Marathi film hits the big money jackpot

Neeta Kolhatkar

Saade, Maade, Teen is one of the biggest Marathi hits, as the box office collection in three weeks has created a record of sorts

MUMBAI: Marathi cinema is a poor cousin of its Hindi counterpart and films in the regional language rarely make it big at the box office. But a new Marathi film is giving Bollywood’s best a run for their money and is scoring big at the turnstiles.

Saade, Maade, Teen a Marathi film loosely based on Chalti ka Naam Gaadi was released last month and has become a huge hit. Such has been its success that many theatres that had booked screens for Aaja Nach Le, the comeback vehicle of Madhuri Dikshit switched to Saade, Maade, Teen.

“In the first week we had kept Saade, Maade, Teen in the 200 seat auditorium as we had reserved three shows for Aaja Nach Le, in the 526 seat auditorium. However even Madhuri’s magic did not work on the audience so we ended up swapping the two,” said Arvind Chaphalkar, director City Pride Multiplex in Kothrud, Pune.

Many reasons have been given for the Marathi film’s success. The producers, Zee Talkies, spared no effort to give it a gloss normally associated with big budget Hindi blockbusters. But behind the scenes too, it was professionalism all the way. International stock of positives was used for the first time in Marathi films for the first time and every cast member was given a hardbound script witch each frame sketched in it. “The entire film was shot in 24 days in Lonavala,” said Ajay Bhalwankar, executive producer.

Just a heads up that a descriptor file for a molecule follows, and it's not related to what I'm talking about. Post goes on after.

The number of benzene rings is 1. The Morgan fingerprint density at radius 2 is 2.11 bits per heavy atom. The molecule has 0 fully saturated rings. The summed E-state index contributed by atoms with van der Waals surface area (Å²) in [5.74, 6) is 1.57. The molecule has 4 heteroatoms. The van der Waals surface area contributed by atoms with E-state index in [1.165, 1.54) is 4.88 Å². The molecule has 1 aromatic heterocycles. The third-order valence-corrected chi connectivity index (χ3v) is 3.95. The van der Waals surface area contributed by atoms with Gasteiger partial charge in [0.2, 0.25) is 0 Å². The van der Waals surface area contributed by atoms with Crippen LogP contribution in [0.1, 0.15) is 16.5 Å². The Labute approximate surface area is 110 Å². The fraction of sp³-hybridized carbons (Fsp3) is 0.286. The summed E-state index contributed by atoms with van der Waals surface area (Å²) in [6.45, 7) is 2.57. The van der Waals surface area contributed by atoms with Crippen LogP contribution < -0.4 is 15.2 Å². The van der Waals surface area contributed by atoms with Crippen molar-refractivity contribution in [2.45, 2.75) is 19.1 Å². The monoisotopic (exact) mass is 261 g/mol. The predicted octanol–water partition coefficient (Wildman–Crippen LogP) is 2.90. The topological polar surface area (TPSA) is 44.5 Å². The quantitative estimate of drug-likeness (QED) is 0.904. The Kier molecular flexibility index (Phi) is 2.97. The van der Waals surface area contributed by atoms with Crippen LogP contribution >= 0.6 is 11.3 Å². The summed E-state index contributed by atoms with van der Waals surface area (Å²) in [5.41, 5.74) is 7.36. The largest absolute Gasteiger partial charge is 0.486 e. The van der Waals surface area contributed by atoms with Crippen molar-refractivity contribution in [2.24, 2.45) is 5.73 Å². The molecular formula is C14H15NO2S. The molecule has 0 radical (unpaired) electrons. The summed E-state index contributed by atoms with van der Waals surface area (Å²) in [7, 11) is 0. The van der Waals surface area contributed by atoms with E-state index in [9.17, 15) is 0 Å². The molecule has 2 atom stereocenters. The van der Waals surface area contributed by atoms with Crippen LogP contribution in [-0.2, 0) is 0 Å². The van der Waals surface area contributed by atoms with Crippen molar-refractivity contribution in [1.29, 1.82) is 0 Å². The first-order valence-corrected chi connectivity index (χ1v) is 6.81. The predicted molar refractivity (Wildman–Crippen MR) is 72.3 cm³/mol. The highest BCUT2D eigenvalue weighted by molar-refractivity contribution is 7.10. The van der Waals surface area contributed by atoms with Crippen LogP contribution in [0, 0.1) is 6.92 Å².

The cast of the film helped too. The three lead actors are Ashok Saraf, Bharat Jadhav and Makran Anajpure, the first time so many big names have come together. “We were all in sync with each other and at no point of time was there any confusion,” said Sachit Patil, the director.

But it is the story that has proved to be a big hit. The film is about strong family relationships and Indian traditions, which has clicked with audiences. So overwhelming has been the response that it broke all records. Trade figures show that the film earned over one and a half crores in the first three weeks.

“All our 21 shows in the first week were houseful and in the second week 19 house full. From the third week despite the fact that the film was shown in other theatres we have been doing well,” said Vivek Damle, one of the directors Prabhat Theatre, Pune.

But what really tilted the balance in its favour is the younger Maharashtrians as well as non-Maharashtrians have been attracted by the film. Rakesh Sippy, of Chitra cinema happily says that the new young Maharashtrian filmgoer also spends more money in cafeterias, unlike his older counterpart.

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